Margaret Kennedy’s novel was originally published in England in 1924. Two months later the music critic Augustine Birrell discovered the novel and helped make it a wildly popular success. It was published in America the following year and became a bestseller there as well. The Constant Nymph was also a critical success, though there was some backlash from the literati after it scored so well with the general reading public.
In 1926 Kennedy developed her novel into a play co-authored by Basil Dean and it became a great stage hit in London starring Noel Coward and Edna Best. Kathryn Scola’s script for the 1943 adaptation was based in part on this Kennedy-Dean play. This Warner Brothers production would be the third film version of The Constant Nymph, albeit the first from Hollywood. It had previously been made into a movie in Britain starring Ivor Novello and Mabel Poulton in 1928 and was remade by Gaumont British in 1933 with Brian Aherne and Victoria Hopper. Hopper played Tessa again in a 1938 television adaptation from the BBC.
An insight as to why Margaret Kennedy originally took the 1943 film out of circulation may be hinted at in her 1943 essay on film, The Mechanized Muse:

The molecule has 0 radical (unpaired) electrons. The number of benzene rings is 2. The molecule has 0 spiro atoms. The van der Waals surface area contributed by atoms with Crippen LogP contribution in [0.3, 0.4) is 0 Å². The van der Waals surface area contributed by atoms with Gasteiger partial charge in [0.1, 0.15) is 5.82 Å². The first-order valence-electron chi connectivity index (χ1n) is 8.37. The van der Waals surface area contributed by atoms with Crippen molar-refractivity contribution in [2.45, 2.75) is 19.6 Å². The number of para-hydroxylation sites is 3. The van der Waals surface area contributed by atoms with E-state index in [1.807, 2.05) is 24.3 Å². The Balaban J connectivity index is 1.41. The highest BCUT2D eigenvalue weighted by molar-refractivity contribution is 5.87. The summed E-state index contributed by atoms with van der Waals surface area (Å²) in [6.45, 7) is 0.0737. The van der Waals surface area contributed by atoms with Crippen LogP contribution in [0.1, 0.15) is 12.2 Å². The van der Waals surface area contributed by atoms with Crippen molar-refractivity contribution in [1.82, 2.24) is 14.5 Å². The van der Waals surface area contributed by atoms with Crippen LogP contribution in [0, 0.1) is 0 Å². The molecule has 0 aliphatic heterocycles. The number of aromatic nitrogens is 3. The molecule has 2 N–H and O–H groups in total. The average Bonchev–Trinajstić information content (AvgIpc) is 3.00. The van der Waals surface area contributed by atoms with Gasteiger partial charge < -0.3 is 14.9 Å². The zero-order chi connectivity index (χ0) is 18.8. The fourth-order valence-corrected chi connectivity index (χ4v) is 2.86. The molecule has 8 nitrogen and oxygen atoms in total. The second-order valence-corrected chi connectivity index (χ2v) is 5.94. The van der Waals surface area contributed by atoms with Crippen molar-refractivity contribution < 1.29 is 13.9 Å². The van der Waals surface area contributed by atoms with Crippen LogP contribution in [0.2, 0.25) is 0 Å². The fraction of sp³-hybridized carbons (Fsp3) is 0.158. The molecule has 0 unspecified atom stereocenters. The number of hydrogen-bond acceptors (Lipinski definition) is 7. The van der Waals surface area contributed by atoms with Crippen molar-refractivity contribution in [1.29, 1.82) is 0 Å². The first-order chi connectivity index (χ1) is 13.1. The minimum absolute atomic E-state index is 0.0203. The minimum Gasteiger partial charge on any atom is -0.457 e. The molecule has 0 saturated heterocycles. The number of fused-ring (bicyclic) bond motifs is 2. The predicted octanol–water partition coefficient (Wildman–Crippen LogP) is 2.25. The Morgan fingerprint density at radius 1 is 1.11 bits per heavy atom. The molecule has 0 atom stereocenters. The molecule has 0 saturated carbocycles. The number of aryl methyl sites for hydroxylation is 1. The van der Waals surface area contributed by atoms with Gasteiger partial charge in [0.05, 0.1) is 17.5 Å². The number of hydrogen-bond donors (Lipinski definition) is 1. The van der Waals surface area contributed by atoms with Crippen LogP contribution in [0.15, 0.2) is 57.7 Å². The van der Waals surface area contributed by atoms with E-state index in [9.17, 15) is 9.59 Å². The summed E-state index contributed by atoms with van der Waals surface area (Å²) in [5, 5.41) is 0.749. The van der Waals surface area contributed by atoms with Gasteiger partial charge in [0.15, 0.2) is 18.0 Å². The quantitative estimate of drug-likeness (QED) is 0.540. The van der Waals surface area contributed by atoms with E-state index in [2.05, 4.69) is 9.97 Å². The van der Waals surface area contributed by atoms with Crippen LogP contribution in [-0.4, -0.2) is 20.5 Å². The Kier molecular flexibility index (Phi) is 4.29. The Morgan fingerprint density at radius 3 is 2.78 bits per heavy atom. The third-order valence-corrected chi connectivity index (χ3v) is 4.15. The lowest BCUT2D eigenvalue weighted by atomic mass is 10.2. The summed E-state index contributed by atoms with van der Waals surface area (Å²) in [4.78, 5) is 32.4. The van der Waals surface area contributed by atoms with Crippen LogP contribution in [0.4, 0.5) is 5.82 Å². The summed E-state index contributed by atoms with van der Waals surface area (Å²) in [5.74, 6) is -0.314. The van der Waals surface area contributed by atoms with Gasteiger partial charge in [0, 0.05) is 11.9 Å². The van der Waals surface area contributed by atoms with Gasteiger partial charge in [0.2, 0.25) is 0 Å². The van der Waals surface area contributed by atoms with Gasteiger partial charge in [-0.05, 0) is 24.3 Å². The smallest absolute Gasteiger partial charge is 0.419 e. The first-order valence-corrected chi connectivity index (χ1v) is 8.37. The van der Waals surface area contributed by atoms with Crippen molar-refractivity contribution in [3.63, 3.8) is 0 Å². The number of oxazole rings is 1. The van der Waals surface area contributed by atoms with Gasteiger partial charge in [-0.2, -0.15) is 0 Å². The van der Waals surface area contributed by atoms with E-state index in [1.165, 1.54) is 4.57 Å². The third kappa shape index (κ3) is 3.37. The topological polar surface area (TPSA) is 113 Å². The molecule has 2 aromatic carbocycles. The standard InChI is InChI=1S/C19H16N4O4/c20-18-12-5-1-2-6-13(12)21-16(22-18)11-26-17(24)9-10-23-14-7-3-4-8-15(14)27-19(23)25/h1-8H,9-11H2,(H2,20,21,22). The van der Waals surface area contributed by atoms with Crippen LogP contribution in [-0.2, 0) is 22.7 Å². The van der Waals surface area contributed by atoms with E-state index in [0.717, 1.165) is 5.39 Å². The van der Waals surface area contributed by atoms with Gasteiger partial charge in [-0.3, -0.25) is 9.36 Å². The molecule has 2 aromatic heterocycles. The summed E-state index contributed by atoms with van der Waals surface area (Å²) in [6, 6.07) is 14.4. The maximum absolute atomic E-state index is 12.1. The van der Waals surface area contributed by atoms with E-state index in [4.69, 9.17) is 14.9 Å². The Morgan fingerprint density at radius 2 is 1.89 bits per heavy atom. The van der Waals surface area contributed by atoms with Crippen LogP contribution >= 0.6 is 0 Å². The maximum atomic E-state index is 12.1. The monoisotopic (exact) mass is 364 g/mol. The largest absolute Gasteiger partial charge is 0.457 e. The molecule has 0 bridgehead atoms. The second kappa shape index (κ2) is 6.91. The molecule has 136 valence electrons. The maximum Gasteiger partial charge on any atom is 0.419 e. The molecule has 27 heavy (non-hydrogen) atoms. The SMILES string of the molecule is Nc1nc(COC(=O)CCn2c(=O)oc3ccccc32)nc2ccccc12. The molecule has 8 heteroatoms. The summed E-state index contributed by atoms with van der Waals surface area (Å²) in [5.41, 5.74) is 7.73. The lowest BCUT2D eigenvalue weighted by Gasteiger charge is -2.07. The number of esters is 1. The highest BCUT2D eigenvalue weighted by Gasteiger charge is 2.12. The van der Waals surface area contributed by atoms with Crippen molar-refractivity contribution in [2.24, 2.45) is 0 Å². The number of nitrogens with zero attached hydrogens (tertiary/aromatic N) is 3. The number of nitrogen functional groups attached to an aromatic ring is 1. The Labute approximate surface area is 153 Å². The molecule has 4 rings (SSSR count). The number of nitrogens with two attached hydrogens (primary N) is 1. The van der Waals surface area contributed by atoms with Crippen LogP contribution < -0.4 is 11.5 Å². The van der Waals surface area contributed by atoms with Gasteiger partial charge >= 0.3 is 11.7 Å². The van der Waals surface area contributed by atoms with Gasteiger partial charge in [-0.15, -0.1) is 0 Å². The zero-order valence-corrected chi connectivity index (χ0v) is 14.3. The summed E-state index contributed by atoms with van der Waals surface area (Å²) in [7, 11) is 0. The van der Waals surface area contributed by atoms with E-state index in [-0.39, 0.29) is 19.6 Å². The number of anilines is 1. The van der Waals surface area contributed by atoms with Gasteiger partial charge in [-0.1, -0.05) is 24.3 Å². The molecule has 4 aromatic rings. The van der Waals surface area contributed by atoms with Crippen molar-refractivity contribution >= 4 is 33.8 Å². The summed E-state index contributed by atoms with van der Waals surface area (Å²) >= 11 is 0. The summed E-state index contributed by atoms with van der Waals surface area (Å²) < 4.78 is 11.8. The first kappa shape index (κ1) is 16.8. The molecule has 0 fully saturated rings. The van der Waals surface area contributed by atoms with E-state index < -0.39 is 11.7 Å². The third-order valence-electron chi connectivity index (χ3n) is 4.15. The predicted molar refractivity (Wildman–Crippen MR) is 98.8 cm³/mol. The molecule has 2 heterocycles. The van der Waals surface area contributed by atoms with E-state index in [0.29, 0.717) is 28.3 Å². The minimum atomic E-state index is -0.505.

“In a great work of art the medium is so wedded to the subject that it becomes impossible to think of them apart. To take the writing out of a great novel is to run the risk of emptying out the baby with the bath … if any story has been perfectly told in one medium, what motive can there be for retelling it in another?” (Bluestone 90).
Kennedy lived long enough to see movies gain new life through television, a development which did not sway her. Of course, poor transmission and commercial interruptions wouldn’t have made the new format any more attractive. I wonder if she would have relented during our digital age. Thankfully her estate did and now we have access to this wonderful movie that had always been around, just not available to the general public, for approximately sixty years.
For more about this title please see reviews by Laura at Laura's Miscellaneous Musings and Jacqueline at Another Old Movie Blog. Each goes into the background of this film's status and each is equally as amazed as am I over Joan Fontaine's performance.
- Bluestone, George. Novels into Film. Berkeley and Los Angeles: University of California Press, 1968.
- Fontaine, Joan. No Bed of Roses: An Autobiography New York: William Morrow, 1978.
- King, Susan. “TCM Classic Film Festival: ‘Night Flight,’ ‘The Constant Nymph,’ ‘Hoop-La.” Los Angeles Times 28 Apr 2011. Web. 5 Aug 2013.
- ”Queries.” Winnipeg Free Press 11 Jun 1966: 122. Web. NewspaperArchive. 5 Aug 2013.